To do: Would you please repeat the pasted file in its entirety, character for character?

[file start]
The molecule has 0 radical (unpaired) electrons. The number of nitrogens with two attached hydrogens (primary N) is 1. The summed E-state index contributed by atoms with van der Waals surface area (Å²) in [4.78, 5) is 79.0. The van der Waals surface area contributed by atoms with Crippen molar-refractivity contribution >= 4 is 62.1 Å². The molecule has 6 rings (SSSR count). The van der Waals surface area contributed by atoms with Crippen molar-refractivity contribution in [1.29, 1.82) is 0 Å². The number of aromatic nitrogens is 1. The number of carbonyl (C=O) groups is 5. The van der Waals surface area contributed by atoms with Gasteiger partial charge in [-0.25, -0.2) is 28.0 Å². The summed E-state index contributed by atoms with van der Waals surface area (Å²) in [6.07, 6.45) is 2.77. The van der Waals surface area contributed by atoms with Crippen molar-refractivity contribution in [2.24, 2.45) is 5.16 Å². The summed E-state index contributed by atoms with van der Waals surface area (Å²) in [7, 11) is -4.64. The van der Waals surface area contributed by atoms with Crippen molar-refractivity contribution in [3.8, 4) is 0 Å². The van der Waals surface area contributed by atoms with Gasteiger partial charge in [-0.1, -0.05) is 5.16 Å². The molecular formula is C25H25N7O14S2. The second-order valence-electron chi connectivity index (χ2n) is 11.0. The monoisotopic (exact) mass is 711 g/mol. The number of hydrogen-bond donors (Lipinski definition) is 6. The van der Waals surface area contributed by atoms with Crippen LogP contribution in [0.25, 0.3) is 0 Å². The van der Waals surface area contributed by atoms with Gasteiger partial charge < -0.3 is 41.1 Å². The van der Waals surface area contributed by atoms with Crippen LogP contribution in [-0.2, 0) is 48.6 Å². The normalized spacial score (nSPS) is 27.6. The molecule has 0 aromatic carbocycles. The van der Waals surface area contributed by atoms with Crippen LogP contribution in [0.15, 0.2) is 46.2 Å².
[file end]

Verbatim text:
The molecule has 0 radical (unpaired) electrons. The number of nitrogens with two attached hydrogens (primary N) is 1. The summed E-state index contributed by atoms with van der Waals surface area (Å²) in [4.78, 5) is 79.0. The van der Waals surface area contributed by atoms with Crippen molar-refractivity contribution >= 4 is 62.1 Å². The molecule has 6 rings (SSSR count). The van der Waals surface area contributed by atoms with Crippen molar-refractivity contribution in [1.29, 1.82) is 0 Å². The number of aromatic nitrogens is 1. The number of carbonyl (C=O) groups is 5. The van der Waals surface area contributed by atoms with Gasteiger partial charge in [-0.25, -0.2) is 28.0 Å². The summed E-state index contributed by atoms with van der Waals surface area (Å²) in [6.07, 6.45) is 2.77. The van der Waals surface area contributed by atoms with Crippen molar-refractivity contribution in [2.24, 2.45) is 5.16 Å². The summed E-state index contributed by atoms with van der Waals surface area (Å²) in [7, 11) is -4.64. The van der Waals surface area contributed by atoms with Crippen molar-refractivity contribution in [3.8, 4) is 0 Å². The van der Waals surface area contributed by atoms with Gasteiger partial charge in [-0.1, -0.05) is 5.16 Å². The molecular formula is C25H25N7O14S2. The second-order valence-electron chi connectivity index (χ2n) is 11.0. The monoisotopic (exact) mass is 711 g/mol. The number of hydrogen-bond donors (Lipinski definition) is 6. The van der Waals surface area contributed by atoms with Crippen LogP contribution in [0.25, 0.3) is 0 Å². The van der Waals surface area contributed by atoms with Gasteiger partial charge < -0.3 is 41.1 Å². The van der Waals surface area contributed by atoms with Crippen LogP contribution in [-0.2, 0) is 48.6 Å². The normalized spacial score (nSPS) is 27.6. The molecule has 0 aromatic carbocycles. The van der Waals surface area contributed by atoms with Crippen LogP contribution in [0.15, 0.2) is 46.2 Å².